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Paper, scissor, rock

  1. Aug 6, 2017 #1
    Let's consider a game of paper, scissor, rock. We have two players: player A and player B. Player A always do paper; player B always uses a strategy, where he tosses a die, and if it comes out 1 or 2- he goes rock, if it comes out 3 or 4- he goes paper, and if it comes out 5 or 6- he goes scissor.

    1) If the game is played just one time, e.i. we are considering one single "shot", who has better chance to be the winner?

    2) If the game is repeated 100 times, who has better chance to get more wins? (both of the players stick rigidly to their initial strategy!)

    3) If the game is repeated infinitely times, who has better chance to prevail on the long run? (both of the players stick rigidly to their initial strategy!)

    Here it is my attempt to answer. I am answering really intuitively, because I lack the mathematical approach.
    Nobody has better chance; the situation is 50/50.

    But as I said, this is my pure intuition... I don't know whether I am right. And even if I am right... I can't explain WHY i am right (in mathematical context)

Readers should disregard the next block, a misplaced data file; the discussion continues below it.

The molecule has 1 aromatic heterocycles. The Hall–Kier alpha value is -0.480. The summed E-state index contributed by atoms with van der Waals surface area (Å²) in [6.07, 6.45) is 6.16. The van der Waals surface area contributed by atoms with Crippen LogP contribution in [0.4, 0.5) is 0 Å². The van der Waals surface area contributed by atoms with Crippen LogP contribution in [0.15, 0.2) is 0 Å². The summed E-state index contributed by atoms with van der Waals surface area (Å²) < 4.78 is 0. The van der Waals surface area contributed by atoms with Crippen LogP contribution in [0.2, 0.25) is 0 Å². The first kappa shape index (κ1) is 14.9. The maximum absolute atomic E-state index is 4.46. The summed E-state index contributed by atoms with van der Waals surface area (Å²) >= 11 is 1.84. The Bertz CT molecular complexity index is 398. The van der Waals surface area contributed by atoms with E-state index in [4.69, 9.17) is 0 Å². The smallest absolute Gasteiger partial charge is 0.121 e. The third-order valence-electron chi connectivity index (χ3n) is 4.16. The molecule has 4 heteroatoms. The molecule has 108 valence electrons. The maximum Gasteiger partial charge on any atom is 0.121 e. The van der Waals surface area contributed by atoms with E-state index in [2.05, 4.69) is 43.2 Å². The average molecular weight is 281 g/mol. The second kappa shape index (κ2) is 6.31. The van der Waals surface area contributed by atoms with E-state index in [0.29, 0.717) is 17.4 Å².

2. jcsd
  3. Aug 6, 2017 #2
    There's a one in three chance of Player B playing rock, one in three chance of playing scissors, and one in three chance of playing paper. That means there's a one in three chance of losing, one in three chance of winning, and one in three chance of drawing. That means there's the same probability of winning and losing; what would that indicate?
     
  4. Aug 6, 2017 #3
    So, mixed strategy is not the better strategy, when we are considering one single play of paper, scissor, rock?

    Actually, if we are considering one single "shot" of paper, scissor, rock... there is no better strategy, right?
    Mixed strategy makes sense only when we are considering a series of plays, because it will keep the opponent guessing. Right?
     
  5. Aug 6, 2017 #4
    That gets into the psychology of the game, which I don't think the question is about. If player B were thinking about what to play, he would start playing scissors because he knows it would win, but both players are stuck to a rigid strategy.

    For the question, I don't see why the probability would change based on the number of games.
     
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